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Early in the morning every day a pgAgent job refreshes the contents of table A from table B on my PostgreSQL 8.4 database. Table A contains around 140k records across 91 columns and has two indexes - one as part of the PRIMARY KEY and the other a GIST index on a POINT PostGIS geometry column.

To make the process go a little faster the job drops the index on the geometry column, before deleting the records in the table A and inserting the records from table B, then the index is recreated. This all being done the autovacuum daemon gets to work when it feels like it (after ten minutes or so from comparing the job stats and table stats for the job completion time and autovacuum run time).

Upon checking on the table this morning after all this had happened the table stats told me the table size was 272MB, the TOAST table size was 8192bytes, and the index size was 23MB. This seemed quite large so I issued a REINDEX command on the table and the index size came down to 9832kB.

My question(s) is this:

Why does the REINDEX apparently reduce the size of the indexes so much when the indexes (or at least the geometry column index) have been built anew from scratch? Should I make sure that the table has been vacuumed/analyzed before the indexes are built? Is not dropping the index on the primary key a factor in this? What am I missing?

  • 1
    Does anything prevent you from upgrading to 9.3? Otherwise, I don't remember 8.4 too much, but can it be that the sizes differ only because the table was not analyzed recently? I'd check (if possible) if after a plain ANALYZE the reported size decreases, too. – dezso Jul 24 '14 at 12:48
  • @dezso We can't update to a more recent version in the near future unfortunately. I will try re-analyzing at the next opportunity after one of the daily refreshes - does ANALYZE collect statistics on the indexes? – UrsineWelles Jul 24 '14 at 12:55
  • @deszo Issuing a VACUUM ANALYZE checking the results and then REINDEXing gives the same drastic reduction in the index size. – UrsineWelles Jul 31 '14 at 11:40
  • Or, while on the topic of upgrading, why not straight to the current version 9.4? Postgres 8.4 has reached EOL in 2014. Vacuuming and indexing has been reworked and improved many times since. – Erwin Brandstetter Feb 22 '15 at 15:36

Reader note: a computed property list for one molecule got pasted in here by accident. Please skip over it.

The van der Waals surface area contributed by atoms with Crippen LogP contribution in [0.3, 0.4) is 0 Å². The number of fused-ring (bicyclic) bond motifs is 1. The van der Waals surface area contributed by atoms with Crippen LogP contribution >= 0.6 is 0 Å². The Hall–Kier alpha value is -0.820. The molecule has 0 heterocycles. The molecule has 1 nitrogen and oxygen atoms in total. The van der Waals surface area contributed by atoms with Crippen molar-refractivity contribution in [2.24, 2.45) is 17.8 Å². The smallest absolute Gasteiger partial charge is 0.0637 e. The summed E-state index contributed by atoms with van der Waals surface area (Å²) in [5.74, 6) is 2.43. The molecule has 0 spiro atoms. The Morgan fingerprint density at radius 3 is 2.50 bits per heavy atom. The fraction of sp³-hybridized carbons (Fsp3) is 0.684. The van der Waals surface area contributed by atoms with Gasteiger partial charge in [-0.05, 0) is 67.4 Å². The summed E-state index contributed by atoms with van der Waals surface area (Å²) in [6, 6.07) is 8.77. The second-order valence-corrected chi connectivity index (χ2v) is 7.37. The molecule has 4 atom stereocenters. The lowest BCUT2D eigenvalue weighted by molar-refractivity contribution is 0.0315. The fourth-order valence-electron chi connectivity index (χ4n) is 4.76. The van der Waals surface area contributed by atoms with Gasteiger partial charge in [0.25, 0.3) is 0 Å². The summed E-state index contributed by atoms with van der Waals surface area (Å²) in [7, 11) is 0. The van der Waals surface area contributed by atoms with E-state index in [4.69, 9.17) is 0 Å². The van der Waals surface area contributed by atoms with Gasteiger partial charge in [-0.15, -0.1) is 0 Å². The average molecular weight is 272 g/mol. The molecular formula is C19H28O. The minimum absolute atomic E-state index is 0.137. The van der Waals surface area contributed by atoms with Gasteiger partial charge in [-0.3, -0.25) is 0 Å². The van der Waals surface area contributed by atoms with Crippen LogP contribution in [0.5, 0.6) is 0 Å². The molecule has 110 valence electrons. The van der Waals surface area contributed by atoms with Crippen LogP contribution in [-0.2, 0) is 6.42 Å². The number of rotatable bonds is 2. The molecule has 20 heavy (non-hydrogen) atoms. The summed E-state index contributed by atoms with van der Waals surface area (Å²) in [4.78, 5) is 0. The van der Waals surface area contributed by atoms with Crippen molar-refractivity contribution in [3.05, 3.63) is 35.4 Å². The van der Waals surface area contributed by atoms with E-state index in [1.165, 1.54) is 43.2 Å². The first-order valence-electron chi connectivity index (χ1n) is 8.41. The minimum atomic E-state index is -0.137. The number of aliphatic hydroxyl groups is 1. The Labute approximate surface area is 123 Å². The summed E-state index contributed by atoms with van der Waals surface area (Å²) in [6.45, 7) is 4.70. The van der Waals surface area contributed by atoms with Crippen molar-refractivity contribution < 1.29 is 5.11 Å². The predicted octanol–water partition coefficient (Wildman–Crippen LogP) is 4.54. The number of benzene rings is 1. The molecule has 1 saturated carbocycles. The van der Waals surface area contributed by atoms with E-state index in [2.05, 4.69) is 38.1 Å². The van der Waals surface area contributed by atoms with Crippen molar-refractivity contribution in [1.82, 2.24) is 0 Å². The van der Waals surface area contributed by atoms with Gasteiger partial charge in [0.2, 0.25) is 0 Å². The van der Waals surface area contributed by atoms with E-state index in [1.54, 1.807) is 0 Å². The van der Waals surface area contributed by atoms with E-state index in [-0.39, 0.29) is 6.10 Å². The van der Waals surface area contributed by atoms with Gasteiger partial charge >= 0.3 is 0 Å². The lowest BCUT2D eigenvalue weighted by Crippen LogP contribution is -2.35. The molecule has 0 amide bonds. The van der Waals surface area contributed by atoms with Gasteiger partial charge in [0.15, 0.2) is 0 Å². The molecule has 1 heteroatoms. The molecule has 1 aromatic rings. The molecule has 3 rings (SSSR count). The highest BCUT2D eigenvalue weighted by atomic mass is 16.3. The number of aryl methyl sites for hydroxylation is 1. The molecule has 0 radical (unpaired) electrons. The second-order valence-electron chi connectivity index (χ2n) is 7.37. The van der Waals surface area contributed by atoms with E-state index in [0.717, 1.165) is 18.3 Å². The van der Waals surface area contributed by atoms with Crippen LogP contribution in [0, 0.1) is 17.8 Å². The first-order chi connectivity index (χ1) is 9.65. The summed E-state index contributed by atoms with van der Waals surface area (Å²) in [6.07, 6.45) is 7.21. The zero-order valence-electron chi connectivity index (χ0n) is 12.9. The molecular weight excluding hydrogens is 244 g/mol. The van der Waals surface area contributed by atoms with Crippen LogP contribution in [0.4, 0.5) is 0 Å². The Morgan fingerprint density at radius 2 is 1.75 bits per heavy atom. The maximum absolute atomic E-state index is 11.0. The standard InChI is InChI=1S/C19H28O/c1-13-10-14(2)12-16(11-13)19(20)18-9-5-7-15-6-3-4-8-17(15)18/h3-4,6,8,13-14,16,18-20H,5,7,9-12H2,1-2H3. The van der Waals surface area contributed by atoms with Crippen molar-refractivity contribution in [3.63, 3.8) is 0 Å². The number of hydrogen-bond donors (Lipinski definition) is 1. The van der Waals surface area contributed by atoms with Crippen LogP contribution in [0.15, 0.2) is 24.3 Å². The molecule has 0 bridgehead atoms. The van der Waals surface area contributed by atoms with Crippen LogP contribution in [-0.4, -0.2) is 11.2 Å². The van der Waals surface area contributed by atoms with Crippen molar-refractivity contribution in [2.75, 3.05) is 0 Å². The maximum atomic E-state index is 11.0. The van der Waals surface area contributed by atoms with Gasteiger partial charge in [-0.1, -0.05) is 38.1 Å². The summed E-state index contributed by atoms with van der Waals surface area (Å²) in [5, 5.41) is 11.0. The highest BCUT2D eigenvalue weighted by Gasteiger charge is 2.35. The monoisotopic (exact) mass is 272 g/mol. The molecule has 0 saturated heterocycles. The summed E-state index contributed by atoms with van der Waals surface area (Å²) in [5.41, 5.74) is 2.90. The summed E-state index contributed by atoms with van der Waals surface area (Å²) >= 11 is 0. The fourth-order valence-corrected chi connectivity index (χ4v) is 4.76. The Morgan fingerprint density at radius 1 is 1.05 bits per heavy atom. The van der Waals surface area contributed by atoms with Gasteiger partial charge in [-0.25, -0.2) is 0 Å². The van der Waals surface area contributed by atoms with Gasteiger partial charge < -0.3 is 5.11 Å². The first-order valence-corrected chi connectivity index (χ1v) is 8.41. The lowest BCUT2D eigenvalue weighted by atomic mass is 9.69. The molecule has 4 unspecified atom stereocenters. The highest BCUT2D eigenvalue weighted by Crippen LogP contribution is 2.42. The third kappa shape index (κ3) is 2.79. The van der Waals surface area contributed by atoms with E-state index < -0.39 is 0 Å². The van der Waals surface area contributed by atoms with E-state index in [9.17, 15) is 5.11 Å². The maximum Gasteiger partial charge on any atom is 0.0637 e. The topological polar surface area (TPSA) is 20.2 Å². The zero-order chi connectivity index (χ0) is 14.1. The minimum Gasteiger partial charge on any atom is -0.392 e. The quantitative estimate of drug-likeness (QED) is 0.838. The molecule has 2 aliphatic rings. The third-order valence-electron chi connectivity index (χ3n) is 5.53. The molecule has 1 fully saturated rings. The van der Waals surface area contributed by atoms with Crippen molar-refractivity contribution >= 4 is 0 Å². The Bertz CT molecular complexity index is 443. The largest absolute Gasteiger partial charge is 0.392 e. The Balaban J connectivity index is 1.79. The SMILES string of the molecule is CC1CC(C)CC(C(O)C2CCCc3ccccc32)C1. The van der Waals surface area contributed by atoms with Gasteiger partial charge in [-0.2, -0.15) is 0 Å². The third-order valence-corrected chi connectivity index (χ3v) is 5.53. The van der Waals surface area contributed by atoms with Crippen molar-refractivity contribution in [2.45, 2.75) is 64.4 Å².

• @ErwinBrandstetter - we are crawling towards an update here... Soon my colleagues will be updating their software which will allow them to upgrade to Cadcorp SIS 8.0, which will in turn allow us to upgrade to Postgres (to 9.3). I look forward to reaping the vacuuming and indexing rewards! – UrsineWelles Feb 24 '15 at 15:09
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If the CREATE INDEX statement sees that another session holds an active snapshot that might still be interested in the deleted records, then it includes those deleted records into the new index.

Similarly, if a REINDEX sees that another session holds an active snapshot that might still be interested in the deleted records, then it includes those deleted records into the new index.

If a VACUUM sees that another session holds an active snapshot that might still be interested in the deleted records, then it keeps those records in the table. And then the REINDEX or CREATE INDEX also need to carry them into the new index, as long a the snapshot still exists.

Once there or no longer any snapshots that could possible see the deleted rows, then the VACUUM may remove them from the table. But a CREATE INDEX or REINDEX could also just not carry them over into the new index, whether VACUUM had gotten around to removing them from the able or not.

So in your scenario, the role of the VACUUM between the initial CREATE INDEX and REINDEX is probably just to take up time, during which time your long-running transaction hopefully goes away on its own and drops the interfering snapshot.

  • That must be it. I will have to keep a watch for such transactions. – UrsineWelles Aug 8 '16 at 15:32
  • Is reindexing required for postgres 9.3? – Munai Das Udasin Jul 11 '17 at 9:42
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Having tried different orders of doing things it does seem that performing a VACUUM before a REINDEX instruction is the only way to get the reduction in size, perhaps because the un-vacuumed space adds to the index (indexing of deleted records?). Forcing a table rewrite by using

ALTER TABLE blah ALTER COLUMN whiffle SET DATA TYPE whiffle_type;

does the same kind of thing, as it clears out the disused space.

Having to VACUUM in the middle of the process does break the flow a little as one must issue a VACUUM command outside of a transaction.

  • Are you deleting or truncating? And have you set a fillfactor of 100 on those indexes? – David Aldridge Dec 1 '15 at 23:27
  • Hi @DavidAldridge. I am deleting rather than truncating. The fillfactor is the default. – UrsineWelles Dec 4 '15 at 13:14

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